About Bill Burke

Bill’s Instruments

Bill Burke is a well-loved, highly respected and long-time resident of Flagstaff, Arizona. He has been crafting exquisite custom stringed instruments and world-class furniture for more than 40 years. He likes working with clients who are seeking something a little different and a step up from the usual instrument fare so prevalent in today’s marketplace.

The first instrument he built was a hammered dulcimer, when he was in graduate school studying social anthropology. He listened to Chet Parker play the instrument at the Smithsonian Folk Festival in 1967 and decided that he wanted to own one. At the time, they were very scarce and extremely expensive so he, in his own words, “cobbled” one together and was delighted that it didn’t explode  – the sound wasn’t too bad either.

Bill plays a number of instruments extremely well. Among the instrument types he has mastered are guitar, banjo, mandolin, and mandola. He won’t play his fiddle on stage any more but he plays a great old-time style of fiddle. He feels that hearing folk music certainly leads to the listener wanting to participate in some way, either by clapping their hands, tapping their toes or singing along. Some want to join in and play the music. No matter which participating form they choose, Bill feels that joining in is the most important aspect of Old-Time music.

Bill crafts each instrument to meet the needs of the person who commissions that instrument. This may be tone driven, balance, playability or a variety of other factors but always the final product must meet the goals specified by the client. Each instrument presents its own challenges. The design goals must support the musician’s style and the type of music being played, whether it is a mandolin designed to capture the essence of Celtic music, a finger-picking guitar that evidences clarity, the big sound of a rhythm guitar or the clean crisp sound of a banjo. Of course, the challenges of building such instruments has its own rewards but, according to Bill, the real thrill is hearing his work take on its own life.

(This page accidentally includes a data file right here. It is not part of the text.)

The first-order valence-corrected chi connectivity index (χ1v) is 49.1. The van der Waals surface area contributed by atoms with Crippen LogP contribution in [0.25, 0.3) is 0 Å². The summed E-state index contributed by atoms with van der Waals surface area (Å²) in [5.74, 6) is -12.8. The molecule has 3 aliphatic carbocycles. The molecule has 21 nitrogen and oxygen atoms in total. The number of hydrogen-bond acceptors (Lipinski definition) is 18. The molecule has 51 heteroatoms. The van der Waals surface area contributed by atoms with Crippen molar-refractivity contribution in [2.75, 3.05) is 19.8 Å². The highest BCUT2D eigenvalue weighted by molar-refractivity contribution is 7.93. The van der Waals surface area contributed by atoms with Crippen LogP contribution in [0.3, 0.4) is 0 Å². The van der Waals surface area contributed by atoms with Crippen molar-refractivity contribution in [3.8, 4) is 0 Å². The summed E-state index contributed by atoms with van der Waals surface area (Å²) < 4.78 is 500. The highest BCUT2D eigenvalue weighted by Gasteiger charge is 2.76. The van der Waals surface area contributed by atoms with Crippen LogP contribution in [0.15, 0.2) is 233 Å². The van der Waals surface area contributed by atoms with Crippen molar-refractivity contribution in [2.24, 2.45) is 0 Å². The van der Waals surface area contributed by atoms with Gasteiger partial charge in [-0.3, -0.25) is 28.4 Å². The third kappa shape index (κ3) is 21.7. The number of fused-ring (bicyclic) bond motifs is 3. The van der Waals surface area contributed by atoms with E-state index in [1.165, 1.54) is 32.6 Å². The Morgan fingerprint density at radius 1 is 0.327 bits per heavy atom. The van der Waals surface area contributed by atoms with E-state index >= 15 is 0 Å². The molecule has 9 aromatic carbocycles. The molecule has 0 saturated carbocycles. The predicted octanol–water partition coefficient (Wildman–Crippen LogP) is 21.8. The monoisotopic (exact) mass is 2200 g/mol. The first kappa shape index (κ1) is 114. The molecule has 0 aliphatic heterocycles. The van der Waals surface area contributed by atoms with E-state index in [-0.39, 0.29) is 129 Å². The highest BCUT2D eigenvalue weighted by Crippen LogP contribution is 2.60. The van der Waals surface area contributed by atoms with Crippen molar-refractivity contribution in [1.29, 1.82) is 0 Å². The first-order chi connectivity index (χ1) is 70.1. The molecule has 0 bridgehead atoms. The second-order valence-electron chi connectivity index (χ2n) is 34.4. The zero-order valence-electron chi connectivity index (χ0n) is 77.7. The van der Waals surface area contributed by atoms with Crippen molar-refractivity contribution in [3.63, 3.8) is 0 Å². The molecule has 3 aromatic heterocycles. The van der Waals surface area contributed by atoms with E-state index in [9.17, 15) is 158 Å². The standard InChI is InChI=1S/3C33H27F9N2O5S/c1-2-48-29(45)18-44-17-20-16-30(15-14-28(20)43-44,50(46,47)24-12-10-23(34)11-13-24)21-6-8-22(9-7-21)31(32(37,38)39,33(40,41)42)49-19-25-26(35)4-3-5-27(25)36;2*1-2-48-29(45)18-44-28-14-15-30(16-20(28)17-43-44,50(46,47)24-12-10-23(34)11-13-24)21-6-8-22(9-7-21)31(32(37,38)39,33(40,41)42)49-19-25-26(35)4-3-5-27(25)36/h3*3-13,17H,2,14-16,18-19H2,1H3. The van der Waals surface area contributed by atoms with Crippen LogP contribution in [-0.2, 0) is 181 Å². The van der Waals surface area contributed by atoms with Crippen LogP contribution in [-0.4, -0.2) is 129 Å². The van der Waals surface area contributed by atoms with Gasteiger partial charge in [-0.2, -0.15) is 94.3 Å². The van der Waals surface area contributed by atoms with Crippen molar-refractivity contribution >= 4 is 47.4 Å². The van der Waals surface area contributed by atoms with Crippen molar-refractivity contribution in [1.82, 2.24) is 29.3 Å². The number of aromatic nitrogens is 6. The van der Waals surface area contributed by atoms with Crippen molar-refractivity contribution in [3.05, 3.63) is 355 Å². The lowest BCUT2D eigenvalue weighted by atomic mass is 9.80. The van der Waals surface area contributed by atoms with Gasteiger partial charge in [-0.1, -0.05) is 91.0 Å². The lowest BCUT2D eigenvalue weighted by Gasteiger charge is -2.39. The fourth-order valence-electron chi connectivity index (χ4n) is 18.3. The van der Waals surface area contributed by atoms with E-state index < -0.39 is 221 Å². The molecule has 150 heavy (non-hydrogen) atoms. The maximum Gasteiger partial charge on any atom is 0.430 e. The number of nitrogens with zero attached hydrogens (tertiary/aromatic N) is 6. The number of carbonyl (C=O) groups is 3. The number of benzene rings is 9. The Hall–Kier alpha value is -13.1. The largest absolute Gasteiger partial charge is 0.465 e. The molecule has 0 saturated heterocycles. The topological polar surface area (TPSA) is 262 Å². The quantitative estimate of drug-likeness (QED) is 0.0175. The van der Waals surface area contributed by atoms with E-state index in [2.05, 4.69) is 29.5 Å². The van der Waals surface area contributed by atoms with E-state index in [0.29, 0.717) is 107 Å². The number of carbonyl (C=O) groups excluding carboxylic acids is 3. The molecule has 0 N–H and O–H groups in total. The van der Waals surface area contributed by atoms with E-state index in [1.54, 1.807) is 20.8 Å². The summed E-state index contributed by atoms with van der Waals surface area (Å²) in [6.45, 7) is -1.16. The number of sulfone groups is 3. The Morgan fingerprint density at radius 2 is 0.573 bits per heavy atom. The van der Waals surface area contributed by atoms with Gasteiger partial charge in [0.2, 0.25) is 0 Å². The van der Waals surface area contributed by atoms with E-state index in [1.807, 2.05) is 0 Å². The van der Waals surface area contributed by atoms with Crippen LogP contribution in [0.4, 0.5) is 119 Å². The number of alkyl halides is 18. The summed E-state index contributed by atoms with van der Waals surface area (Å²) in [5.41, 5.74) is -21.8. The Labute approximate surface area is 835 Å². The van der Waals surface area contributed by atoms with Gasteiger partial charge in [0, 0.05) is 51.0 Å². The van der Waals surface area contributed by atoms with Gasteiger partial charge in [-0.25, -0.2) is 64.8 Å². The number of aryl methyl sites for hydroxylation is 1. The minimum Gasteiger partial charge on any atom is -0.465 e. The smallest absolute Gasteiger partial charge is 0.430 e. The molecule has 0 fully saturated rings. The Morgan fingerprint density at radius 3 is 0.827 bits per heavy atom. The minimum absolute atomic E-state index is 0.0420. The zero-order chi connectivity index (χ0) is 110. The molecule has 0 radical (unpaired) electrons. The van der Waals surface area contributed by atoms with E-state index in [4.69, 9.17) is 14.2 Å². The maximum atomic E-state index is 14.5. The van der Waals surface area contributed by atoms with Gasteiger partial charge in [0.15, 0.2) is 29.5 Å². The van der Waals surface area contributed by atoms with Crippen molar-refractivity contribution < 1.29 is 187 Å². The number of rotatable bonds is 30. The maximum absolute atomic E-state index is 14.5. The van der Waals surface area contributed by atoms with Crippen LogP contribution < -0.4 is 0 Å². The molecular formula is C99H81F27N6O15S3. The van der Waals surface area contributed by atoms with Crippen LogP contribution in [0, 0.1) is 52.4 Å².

It just doesn’t get any better than that.” Hearing someone take my work and add their own musicality is a real treat. I really like having someone bring back an instrument that I’ve made that has seen some rough playing and want it spiffed up – the fact that it has been used to communicate to others, that’s a great reward for me too.”

Whether as a fine-furniture maker or as a luthier of excellent musical instruments, his careful work exhibits the traditional values shared by master crafters throughout history. Today, his instruments are highly sought after by discriminating musicians across America and his furniture has been displayed in shows in both America and Europe. Information extracted from an article by Penelope Bass writing for Northern Arizona’s Mountain Living Magazine.

Below are a few videos of Bill making instruments and playing them. For example, you can watch him make and play his version of the Weissenborn Guitar. We hope you enjoy watching him make and play some of he best toned instruments. Before you watch, here is a great story.  Fred Coon was a friend of Doc Watson’s, before his passing, for 47 years. Fred took Bill over to Doc’s house for a visit and jam session.  About five tunes into the session, Doc asked Bill if he could play Bill’s mandolin.  (Bill makes fabulously toned instruments).  About five tunes later, Doc hands the mandolin back to Bill and said, “son, there’s not a fierce note in that thing.”  Doesn’t that say it all?

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